Friday, January 23, 2009

The Apartment

Written by: I.A.L. Diamond and Billy Wilder
Directed by: Billy Wilder

When it comes to classic American directors, has anyone aged as well as Billy Wilder? Where Orson Wells' masterpieces have become overshadowed by the mythos of Welles' martyrdom, Wilder's classics-- from his wild comedies to his pitch-black film noirs-- stand on their own, without the endless stories of behind-the-scenes intrigue that inflate expectations and distract from the films themselves. Thus, while Wilder is certainly inferior to Welles (though I use that term very carefully), I'm much more likely to pop in Ace in the Hole or Some Like It Hot than I am Citizen Kane or Touch of Evil (though, and I know I'm overstating this, I can watch those films over and over as well). One such film with resonating entertainment value is The Apartment.

Hot on the heels of his smash hit Some Like It Hot, Wilder decided he wanted to work with Jack Lemmon again, so he and I.A.L. Diamond drew up another comedy, this time about C.C. Baxter, a lonely man who must let his co-workers stay in his apartment during the holidays. The Apartment, though very much a comedy, deals with the very dark subject of such a man, a person for whom Christmas means a time of crushing loneliness, a reminder of happier times long gone. It's a tough role for someone to pull off and gets laughs, but Lemmon handles it magnificently.

Baxter has no friends nor family, and wants a promotion just so he can have something, a place away from the workroom where he and every other desk jockey sit lined up in columns that seem to go on forever. If you gave all these people a pitchfork they could storm a castle. The executives who use his apartment slap him on the back and give him effusive write-ups which, despite the suspicions of the boss, land him that desired promotion. Feeling cheery for maybe the first time in his life, he works up enough nerve to ask out elevator girl Fran Kubelik (Shirley MacLaine).

She agrees to attend a play with him, but stands him up at the last second. Why? The boss resumes his affair with her. Mr. Sheldrake (Fred MacMurray) constantly speaks of leaving his wife for her (a throwback to his and MacLaine's on-screen predicament in Double Indemnity perhaps?) but never does. Wilder and Diamond mercilessly examine the fundamental reason why Kubelik and Baxter, though they clearly have feelings for each other, will never work: both are forever linked to their job and boss, in some ways more than others.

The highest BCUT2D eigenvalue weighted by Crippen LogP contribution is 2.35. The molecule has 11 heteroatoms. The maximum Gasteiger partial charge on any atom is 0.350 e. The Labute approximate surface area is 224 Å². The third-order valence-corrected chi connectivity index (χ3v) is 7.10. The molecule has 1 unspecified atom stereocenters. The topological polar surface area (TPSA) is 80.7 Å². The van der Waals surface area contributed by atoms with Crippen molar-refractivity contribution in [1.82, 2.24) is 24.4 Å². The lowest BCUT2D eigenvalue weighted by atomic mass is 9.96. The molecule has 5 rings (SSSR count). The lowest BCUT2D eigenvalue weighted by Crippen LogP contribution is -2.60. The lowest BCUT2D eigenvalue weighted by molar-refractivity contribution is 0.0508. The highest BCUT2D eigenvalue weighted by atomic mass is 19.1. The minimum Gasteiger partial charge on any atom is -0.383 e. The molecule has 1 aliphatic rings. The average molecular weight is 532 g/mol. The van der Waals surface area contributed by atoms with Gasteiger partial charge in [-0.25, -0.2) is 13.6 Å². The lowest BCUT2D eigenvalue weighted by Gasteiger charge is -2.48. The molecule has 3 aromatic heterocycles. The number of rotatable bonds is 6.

Wilder's black and white photography ensures we never lose our focus to twinkling Christmas lights or other colorful odds and ends; we feel the uniformity and oppressiveness of the workroom and the isolation of the characters. His camera follows his characters around and locks into place when they seem most distant.

As masterful and timeless as Lemmon's performance is, MacLaine is every bit his equal. She crafts Kubilek into neither a vapid broad nor a femme fatale, but a wholly original character. She does not want us to go easy on us because "she's a girl;" Fran is every bit the corporate whore that Baxter is, letting Sheldrake use her even after her suicide attempt as Baxter continues to allow executives use him after they get him promoted.

As I watched Lemmon's pathetic wretch I couldn't help but think of his other role as a businessman on the ropes Shelley Levene in Glengarry Glen Ross. Like Levene, Baxter is lonely and at the end of his rope. He never reaches an emotional conclusion before the film does and he embodies Wilder's ability to toe the line between farce and maudlin. Consider the scene when he comes home with a lady only to find Fran passed out with an empty bottle of pills. He immediately panics and flails and sputters to get his would-be lover out of the apartment before she spots the body and calls the cops, then turns just as quickly to deep concern for Fran the moment he kicks the other woman out.

Some people may object to this being a comedy, especially when compared to Some Like It Hot. Personally, I think it has more in common with Wilder endlessly dark comedies Sunset Boulevard and Ace in the Hole. Just look at those never-ending lines of workers and think how this display of office hell predates even the cubicle. Hell, a cubicle (and the isolated hell it promises) seems like a step up. It brutally dissects the emptiness of office life and of "business prostitution" long before these types of jobs even became the norm. Like Wilder's other films, The Apartment lasts far beyond its time because it boldly throws down its themes and demands you pick them up, and even compared to Wilder's filmography this film must stand out for its lasting relevance.

Also, I'm not the first to say this, but Billy Wilder is the king of the closing line. In Sunset Boulevard, he hammered home the final tragic irony of show business with that immortal line "I'm ready for my closeup, Mr. DeMille." He brought the rampant farce of Some Like It Hot to its apex when Lemmon's character finally rips of his wig and admits he's a man to the millionaire who just proposed, only for Osgood to throw out the comic gold "Nobody's perfect." The Apartment continues this trend. The romance, which Wilder has kept masterfully muted and well-paced, finally comes to the fore when Baxter confesses his love for Fran over a game of gin rummy. She pauses for a moment, then drawls "Shut up and deal."

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